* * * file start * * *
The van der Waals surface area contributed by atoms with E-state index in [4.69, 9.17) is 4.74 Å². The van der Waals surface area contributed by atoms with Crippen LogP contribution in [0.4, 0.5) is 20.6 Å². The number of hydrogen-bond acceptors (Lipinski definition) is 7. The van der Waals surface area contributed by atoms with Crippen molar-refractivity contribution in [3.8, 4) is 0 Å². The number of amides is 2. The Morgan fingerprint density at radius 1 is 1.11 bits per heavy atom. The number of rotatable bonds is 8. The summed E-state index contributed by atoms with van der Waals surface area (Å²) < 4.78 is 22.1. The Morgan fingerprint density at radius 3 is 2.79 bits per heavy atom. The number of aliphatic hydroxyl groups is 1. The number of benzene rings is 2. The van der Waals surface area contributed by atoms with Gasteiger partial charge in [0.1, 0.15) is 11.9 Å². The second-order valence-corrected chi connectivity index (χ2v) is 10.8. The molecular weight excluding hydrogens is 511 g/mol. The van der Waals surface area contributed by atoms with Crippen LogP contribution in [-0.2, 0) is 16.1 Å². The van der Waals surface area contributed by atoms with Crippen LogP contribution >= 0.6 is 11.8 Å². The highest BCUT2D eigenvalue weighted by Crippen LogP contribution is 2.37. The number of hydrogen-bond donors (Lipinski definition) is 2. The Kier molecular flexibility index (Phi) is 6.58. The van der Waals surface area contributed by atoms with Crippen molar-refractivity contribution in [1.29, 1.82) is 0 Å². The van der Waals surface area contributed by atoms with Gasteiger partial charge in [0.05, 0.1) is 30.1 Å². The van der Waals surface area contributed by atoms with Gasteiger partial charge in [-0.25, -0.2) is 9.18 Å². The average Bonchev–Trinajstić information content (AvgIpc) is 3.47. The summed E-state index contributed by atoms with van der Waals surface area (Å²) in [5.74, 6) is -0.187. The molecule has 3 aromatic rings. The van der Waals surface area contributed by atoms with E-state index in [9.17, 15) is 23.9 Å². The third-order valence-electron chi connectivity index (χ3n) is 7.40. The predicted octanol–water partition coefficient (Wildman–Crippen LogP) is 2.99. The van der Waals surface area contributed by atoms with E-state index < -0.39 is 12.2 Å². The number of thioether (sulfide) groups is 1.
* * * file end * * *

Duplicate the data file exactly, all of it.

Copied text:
The van der Waals surface area contributed by atoms with E-state index in [4.69, 9.17) is 4.74 Å². The van der Waals surface area contributed by atoms with Crippen LogP contribution in [0.4, 0.5) is 20.6 Å². The number of hydrogen-bond acceptors (Lipinski definition) is 7. The van der Waals surface area contributed by atoms with Crippen molar-refractivity contribution in [3.8, 4) is 0 Å². The number of amides is 2. The Morgan fingerprint density at radius 1 is 1.11 bits per heavy atom. The number of rotatable bonds is 8. The summed E-state index contributed by atoms with van der Waals surface area (Å²) < 4.78 is 22.1. The Morgan fingerprint density at radius 3 is 2.79 bits per heavy atom. The number of aliphatic hydroxyl groups is 1. The number of benzene rings is 2. The van der Waals surface area contributed by atoms with Gasteiger partial charge in [0.1, 0.15) is 11.9 Å². The second-order valence-corrected chi connectivity index (χ2v) is 10.8. The molecular weight excluding hydrogens is 511 g/mol. The van der Waals surface area contributed by atoms with Crippen LogP contribution in [-0.2, 0) is 16.1 Å². The van der Waals surface area contributed by atoms with Crippen LogP contribution >= 0.6 is 11.8 Å². The highest BCUT2D eigenvalue weighted by Crippen LogP contribution is 2.37. The number of hydrogen-bond donors (Lipinski definition) is 2. The Kier molecular flexibility index (Phi) is 6.58. The van der Waals surface area contributed by atoms with Crippen molar-refractivity contribution in [1.29, 1.82) is 0 Å². The van der Waals surface area contributed by atoms with Gasteiger partial charge in [0.05, 0.1) is 30.1 Å². The van der Waals surface area contributed by atoms with Gasteiger partial charge in [-0.25, -0.2) is 9.18 Å². The average Bonchev–Trinajstić information content (AvgIpc) is 3.47. The summed E-state index contributed by atoms with van der Waals surface area (Å²) in [5.74, 6) is -0.187. The molecule has 3 aromatic rings. The van der Waals surface area contributed by atoms with E-state index in [9.17, 15) is 23.9 Å². The third-order valence-electron chi connectivity index (χ3n) is 7.40. The predicted octanol–water partition coefficient (Wildman–Crippen LogP) is 2.99. The van der Waals surface area contributed by atoms with E-state index < -0.39 is 12.2 Å². The number of thioether (sulfide) groups is 1.